At times, parents will bring their children to the ER thinking that, because they’ve signed them in as a patient and they’re the parent, we’ll have to do as they ask and they’ll learn the information that way.

This isn’t the case. Will we do the pregnancy test? Maybe. The patient has to be willing. Will we relay the pregnancy test results to the parent? If the 14 y/o patient says “no” then we will not.

Most states have laws surrounding minors and issues related to pregnancy or STD’s is protected information and can only be released to the patient. Depending on the state, the cut-off is 13 or 14 years. This is different from us giving information about a follow-up culture for strep throat.

I’ve had parents call back for these types of test results. Nope, can’t give you the information.

Another area is that minor patients can sign themselves into the ER without parental consent for these matters as well. Generally, for all other conditions, we have to make attempts to get the parent on the phone for verbal consent witnessed by two individuals.

What do we do?

As healthcare providers, we really do try and facilitate open dialogue between the parent and child. We’ll sit with the 14 y/o daughter privately and go over why it would be best for her to share this information, regardless of the results, with an adult.

Can you think of other healthcare situations involving minors that could be high areas of conflict?

Author Beware: The Law– HIPAA (Part 1/3)

Several months ago, I was watching a local TV news station when a nurse manager was being interviewed about the fact that you could look up ER wait times on the Internet before checking in. That’s a whole other can of worms I won’t get into today but the problem with her interview was that the camera shot included her standing next to their patient tracking board in which you could clearly see the last name of the patient, their age, and their medical complaint.

Stock Photo by Sean Locke
http://www.digitalplanetdesign.com

I almost fell out of my chair. This was a clear HIPAA violation and that ER manager should have known better than to be standing anywhere near that board.

Each time you visit the doctor’s office or sign into the urgent care or emergency department for treatment, you should be given a paper that outlines your rights under HIPAA which stands for the Health Insurance Portability and Accountability Act. It basically outlines rules on how to deal with a patient’s “protected health information” or PHI.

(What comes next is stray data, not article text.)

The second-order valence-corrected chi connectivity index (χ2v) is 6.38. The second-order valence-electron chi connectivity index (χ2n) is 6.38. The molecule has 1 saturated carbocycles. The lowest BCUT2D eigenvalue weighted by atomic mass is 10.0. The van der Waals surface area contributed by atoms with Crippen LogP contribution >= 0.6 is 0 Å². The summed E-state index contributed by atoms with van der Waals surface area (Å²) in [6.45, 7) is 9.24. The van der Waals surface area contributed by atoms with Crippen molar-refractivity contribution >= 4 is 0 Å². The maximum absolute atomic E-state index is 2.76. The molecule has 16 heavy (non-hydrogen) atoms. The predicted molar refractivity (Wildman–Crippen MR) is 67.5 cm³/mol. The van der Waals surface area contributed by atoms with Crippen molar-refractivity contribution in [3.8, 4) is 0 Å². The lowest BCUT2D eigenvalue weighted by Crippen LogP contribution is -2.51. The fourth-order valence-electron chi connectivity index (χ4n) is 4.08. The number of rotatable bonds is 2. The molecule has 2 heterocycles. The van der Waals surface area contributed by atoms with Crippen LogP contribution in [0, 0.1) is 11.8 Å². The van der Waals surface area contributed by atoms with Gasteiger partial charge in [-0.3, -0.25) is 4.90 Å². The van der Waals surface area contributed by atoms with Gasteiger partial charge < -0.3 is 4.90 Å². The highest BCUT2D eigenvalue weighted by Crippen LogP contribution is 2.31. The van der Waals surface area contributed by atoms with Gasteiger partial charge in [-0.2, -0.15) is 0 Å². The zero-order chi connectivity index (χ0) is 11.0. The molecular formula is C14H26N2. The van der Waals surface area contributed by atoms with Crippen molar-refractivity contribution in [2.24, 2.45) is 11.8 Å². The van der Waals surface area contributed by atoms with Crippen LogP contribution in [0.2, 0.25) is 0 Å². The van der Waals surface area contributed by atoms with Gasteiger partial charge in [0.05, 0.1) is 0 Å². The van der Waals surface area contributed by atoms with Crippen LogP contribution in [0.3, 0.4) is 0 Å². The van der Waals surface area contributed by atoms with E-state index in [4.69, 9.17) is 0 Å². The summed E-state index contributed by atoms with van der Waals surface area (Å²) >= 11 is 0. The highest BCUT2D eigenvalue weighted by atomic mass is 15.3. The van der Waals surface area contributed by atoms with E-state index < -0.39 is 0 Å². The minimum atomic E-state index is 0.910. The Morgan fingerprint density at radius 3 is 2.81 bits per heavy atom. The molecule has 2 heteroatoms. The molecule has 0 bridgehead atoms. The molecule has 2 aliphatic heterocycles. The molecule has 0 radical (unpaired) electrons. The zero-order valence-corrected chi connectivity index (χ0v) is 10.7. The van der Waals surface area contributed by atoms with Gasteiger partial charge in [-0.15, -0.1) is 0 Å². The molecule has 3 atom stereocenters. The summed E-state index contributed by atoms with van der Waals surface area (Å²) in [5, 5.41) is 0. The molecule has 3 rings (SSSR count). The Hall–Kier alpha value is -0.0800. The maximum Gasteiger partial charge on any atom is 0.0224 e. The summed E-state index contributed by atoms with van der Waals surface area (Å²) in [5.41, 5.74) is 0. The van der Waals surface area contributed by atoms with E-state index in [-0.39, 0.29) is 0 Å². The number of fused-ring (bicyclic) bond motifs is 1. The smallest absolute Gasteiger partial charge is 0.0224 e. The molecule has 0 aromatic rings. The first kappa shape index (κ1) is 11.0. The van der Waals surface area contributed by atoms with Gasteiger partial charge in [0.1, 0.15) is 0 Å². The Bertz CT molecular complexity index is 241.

What this boils down to for the bedside clinical worker falls into a couple of areas and I’ll give some examples below.

1. I should be providing direct care to a patient or should have provided recent care in order to look up their chart. Some of you may remember the healthcare workers that were fired for accessing Brittney Spears medical information. They were likely fired under this provision.

2. I can’t share any specific information (name–never, age, and complaint) listed together in areas where other’s could become aware of the patient’s visit. This would include areas like social media (a big no-no). When cases are presented at medical conferences, generally all patient information is blacked out (say on x-rays). And the patient is only spoken of in general terms. Such as: 16y/o presented to the ER for evaluation of neck pain. Now, across the USA for one day, probably several patients presented with this complaint so how do you know which one it was?

3. I shouldn’t be sharing patient information with my spouse unless he has provided direct care to the patient as well. Therefore, since my husband is an accountant, I can’t say— “Oh, by the way our neighbor’s daughter was seen for a broken arm today in the ER.” Unless I’ve asked the mother specifically if it’s all right that I mention this to my husband, I have violated that patient’s rights by sharing that information with my spouse. Working in pediatrics, I’ve been in the situation often and don’t mention the visit at all when home.

4. Requests for information about a patient from the media generally go through the public relation’s office. This tends to happen more off hours, a reporter will get through to the ER desk and begin to ask questions. Most, if not all hospitals, are very firm that all media inquiries go through public relations. This allows them to control the message.

5. Patient information cannot be given over the phone unless specified by permission. This is why, when you fill out those HIPAA forms at your doctor’s office, they generally ask who they can talk to and what kind of information they can share. Perhaps you don’t want your husband to know why you were at the OB’s office. A caveat to this is giving information to your personal physician who is following up on your ER complaint. We will generally give specifics for this because they are providing your follow-up care.

Next post I’ll talk specifically about HIPAA and minors.